DBS Group Holdings Ltd (SGX: D05) 2020 Earnings: What Investors Should Know
Singapore’s largest bank DBS Group Holdings Ltd (SGX: D05) just reported its 2020 earnings. Here are seven quick things to note about the bank’s latest financial results.
1. Total Income
DBS’ total income for the year was stable at S$14.59 billion, compared to S$14.54 billion a year ago.
Net interest income fell 6% due to lower net interest margin as central banks globally slashed interest rates.
(Investors would know that has caused interest rates on their savings accounts to fall as well.)
However, non-interest income grew 32% while fee income was flat.
The growth in non-interest income came on the back of gains from investment securities tripling and higher trading income.
DBS’ net interest margin (NIM) for 2020 stood at 1.62%, down from 1.89% a year back.
The NIM shows the average interest margin that a bank is earning from its borrowing and lending activities.
2. Profit Before Allowances
With expenses falling 2% year-on-year, profit before allowances grew 2% to S$8.43 billion, a new high.
DBS’ cost-to-income ratio for the year fell to 42.2% from 43% in 2019.
This metric is used to gauge a bank’s efficiency and productivity. Generally, the lower the ratio, the better it is.
Costs were tightly managed in 2020, and general expenses such as on travel, advertising and promotions were lower.
DBS’ allowances for credit and other losses quadrupled from S$703 million in 2019 to S$3.07 billion in 2020.
General allowances of S$1.71 billion were set aside as a conservative measure for potential risks arising from the pandemic.
Non-performing loan (NPL) ratio for 2020 was 1.6%, up from 1.5% one year ago.
The NPL ratio shows the amount out of total loan that has turned sour (borrower is unable to pay off interest or the principal amount). The lower the ratio, the better it is for the bank.
Even though the NPL ratio has increased for the year, it is still manageable.
4. Net Profit
Considering all of the above, DBS’ net profit for 2020 tumbled 26% year-on-year to S$4.72 billion, down from S$6.39 billion a year back.
DBS said that in the second half of 2020, business momentum was healthy with broad-based loan growth and resilient fee income.
5. Balance Sheet Strength
DBS’ Common Equity Tier 1 ratio at the end of 2020 was stable at 13.9% and is above the minimum requirement of 6.5%.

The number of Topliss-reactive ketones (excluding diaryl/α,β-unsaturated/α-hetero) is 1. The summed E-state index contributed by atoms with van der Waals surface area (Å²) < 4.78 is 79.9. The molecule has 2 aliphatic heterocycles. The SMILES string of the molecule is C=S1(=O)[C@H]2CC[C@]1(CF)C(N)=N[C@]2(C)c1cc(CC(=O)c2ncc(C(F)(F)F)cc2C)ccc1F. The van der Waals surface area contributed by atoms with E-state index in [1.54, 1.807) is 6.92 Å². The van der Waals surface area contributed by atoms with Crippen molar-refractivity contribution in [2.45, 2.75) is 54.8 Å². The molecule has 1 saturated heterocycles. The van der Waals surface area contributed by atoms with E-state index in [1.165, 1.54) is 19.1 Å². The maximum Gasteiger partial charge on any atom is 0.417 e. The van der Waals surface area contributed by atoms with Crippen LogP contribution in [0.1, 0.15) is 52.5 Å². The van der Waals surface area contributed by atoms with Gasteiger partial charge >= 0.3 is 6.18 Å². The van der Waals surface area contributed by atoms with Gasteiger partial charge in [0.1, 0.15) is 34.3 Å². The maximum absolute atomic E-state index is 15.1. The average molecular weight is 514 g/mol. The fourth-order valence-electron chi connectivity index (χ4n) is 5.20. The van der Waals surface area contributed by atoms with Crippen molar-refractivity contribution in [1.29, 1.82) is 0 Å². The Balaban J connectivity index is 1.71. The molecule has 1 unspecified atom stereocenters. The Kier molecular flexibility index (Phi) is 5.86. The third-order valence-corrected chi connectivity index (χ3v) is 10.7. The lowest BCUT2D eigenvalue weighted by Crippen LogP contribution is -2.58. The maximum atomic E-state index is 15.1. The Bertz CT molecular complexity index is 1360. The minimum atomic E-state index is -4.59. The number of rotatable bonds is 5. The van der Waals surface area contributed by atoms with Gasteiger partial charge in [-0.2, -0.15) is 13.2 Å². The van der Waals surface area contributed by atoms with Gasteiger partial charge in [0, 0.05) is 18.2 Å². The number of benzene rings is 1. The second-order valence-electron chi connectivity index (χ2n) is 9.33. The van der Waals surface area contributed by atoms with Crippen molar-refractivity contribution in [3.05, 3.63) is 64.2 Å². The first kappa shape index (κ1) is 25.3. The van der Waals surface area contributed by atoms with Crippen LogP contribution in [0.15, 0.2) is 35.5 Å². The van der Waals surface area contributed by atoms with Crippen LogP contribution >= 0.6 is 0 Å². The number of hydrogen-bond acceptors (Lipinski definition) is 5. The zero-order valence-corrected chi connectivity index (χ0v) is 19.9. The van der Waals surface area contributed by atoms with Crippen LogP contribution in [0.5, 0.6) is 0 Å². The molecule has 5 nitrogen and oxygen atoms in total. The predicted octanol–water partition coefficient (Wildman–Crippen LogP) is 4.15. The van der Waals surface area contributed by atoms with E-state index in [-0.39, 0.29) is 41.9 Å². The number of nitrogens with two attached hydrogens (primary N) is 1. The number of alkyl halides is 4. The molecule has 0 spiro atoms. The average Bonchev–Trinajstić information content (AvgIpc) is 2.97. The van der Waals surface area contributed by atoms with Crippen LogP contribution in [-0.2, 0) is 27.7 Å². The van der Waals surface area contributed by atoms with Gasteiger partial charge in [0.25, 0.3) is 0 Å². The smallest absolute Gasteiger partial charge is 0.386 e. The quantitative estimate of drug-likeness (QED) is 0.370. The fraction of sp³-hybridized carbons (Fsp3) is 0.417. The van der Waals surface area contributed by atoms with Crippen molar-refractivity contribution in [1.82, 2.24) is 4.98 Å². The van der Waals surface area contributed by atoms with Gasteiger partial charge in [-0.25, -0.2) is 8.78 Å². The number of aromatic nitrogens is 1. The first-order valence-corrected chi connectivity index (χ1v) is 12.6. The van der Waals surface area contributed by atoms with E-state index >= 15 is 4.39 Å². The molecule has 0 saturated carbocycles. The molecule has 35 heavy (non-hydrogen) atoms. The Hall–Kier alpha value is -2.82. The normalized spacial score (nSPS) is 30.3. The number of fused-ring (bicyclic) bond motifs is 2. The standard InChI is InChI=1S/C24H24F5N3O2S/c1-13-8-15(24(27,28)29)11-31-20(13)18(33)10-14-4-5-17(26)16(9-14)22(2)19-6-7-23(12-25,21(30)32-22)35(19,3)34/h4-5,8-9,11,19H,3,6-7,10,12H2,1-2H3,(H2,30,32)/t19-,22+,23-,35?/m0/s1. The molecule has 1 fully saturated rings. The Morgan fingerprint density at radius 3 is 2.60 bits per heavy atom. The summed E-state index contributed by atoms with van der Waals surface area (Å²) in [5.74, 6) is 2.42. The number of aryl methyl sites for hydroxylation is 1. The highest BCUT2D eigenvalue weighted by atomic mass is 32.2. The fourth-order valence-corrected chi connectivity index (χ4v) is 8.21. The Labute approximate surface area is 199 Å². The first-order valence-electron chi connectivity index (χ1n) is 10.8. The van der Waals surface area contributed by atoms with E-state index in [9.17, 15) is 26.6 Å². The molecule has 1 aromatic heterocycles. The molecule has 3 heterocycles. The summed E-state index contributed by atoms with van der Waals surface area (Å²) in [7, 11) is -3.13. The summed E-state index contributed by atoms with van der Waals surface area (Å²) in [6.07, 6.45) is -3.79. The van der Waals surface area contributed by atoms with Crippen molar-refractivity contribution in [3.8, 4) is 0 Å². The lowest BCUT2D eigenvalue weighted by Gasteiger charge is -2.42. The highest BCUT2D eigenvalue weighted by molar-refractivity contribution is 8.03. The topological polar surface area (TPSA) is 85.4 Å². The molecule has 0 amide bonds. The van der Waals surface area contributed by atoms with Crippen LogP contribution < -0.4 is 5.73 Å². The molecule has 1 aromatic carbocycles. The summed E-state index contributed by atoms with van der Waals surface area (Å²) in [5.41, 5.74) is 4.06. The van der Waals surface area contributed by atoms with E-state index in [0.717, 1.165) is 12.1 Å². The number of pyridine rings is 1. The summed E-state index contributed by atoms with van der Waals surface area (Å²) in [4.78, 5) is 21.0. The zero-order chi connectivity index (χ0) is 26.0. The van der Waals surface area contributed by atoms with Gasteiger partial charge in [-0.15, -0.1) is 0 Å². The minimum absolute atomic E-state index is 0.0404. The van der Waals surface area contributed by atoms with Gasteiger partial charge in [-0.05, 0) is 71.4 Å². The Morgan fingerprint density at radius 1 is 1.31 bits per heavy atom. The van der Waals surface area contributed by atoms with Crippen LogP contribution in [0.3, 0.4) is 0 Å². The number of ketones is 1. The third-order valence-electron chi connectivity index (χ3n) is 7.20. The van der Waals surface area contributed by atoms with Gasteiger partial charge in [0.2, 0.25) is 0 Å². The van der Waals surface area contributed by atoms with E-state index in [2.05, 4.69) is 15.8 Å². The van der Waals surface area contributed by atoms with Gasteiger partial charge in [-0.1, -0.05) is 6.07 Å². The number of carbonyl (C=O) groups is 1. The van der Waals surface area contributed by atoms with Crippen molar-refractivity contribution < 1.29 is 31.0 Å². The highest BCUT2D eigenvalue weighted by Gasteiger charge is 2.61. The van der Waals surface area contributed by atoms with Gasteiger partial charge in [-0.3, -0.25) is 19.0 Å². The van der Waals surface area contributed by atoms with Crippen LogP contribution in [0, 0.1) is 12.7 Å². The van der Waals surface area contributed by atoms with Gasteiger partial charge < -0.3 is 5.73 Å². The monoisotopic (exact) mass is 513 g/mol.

Its leverage ratio was 6.8%, above the 3% minimum requirement.
Both ratios measure the ability of a bank to meet its financial obligations.
DBS has declared a final dividend of 18 cents per share, in line with MAS’ call for local banks to moderate their dividends for 2020.
In all, the bank will be paying out a total dividend of 87 cents per share for 2020.
The scrip dividend scheme will be applicable for the fourth quarter dividend, with scrip dividends issued at the average of the closing share prices on 7 and 8 April 2021. DBS will announce the scrip issue price on 9 April 2021.
7. Business Outlook
Looking ahead, DBS said that the latest economic data support strong economic rebound for 2021.
The bank’s credit outlook is also positive for the year.
DBS’ chief executive, Piyush Gupta commented the following on the bank’s latest results (emphases are mine):
“Our record operating performance in one of the most challenging periods on record attests to the quality of our franchise and nimble execution. Business momentum was sustained in the fourth quarter and our pipeline for loans and fee income is healthy. We have been proactive through the crisis and enter the year with new growth platforms. Lakshmi Vilas Bank in India and the securities joint venture in China will enhance our presence in both key markets. Initiatives such as the Digital Exchange, supply chain digitalisation and efforts to broaden wealth management to the mass market will reinforce our leadership in digital finance. These platforms will strengthen our ability to continue supporting customers and delivering shareholder returns.”
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Disclaimer: The information provided by Seedly serves as an educational piece and is not intended to be personalised investment advice. Readers should always do their own due diligence and consider their financial goals before investing in any stock. The writer may have a vested interest in the company mentioned.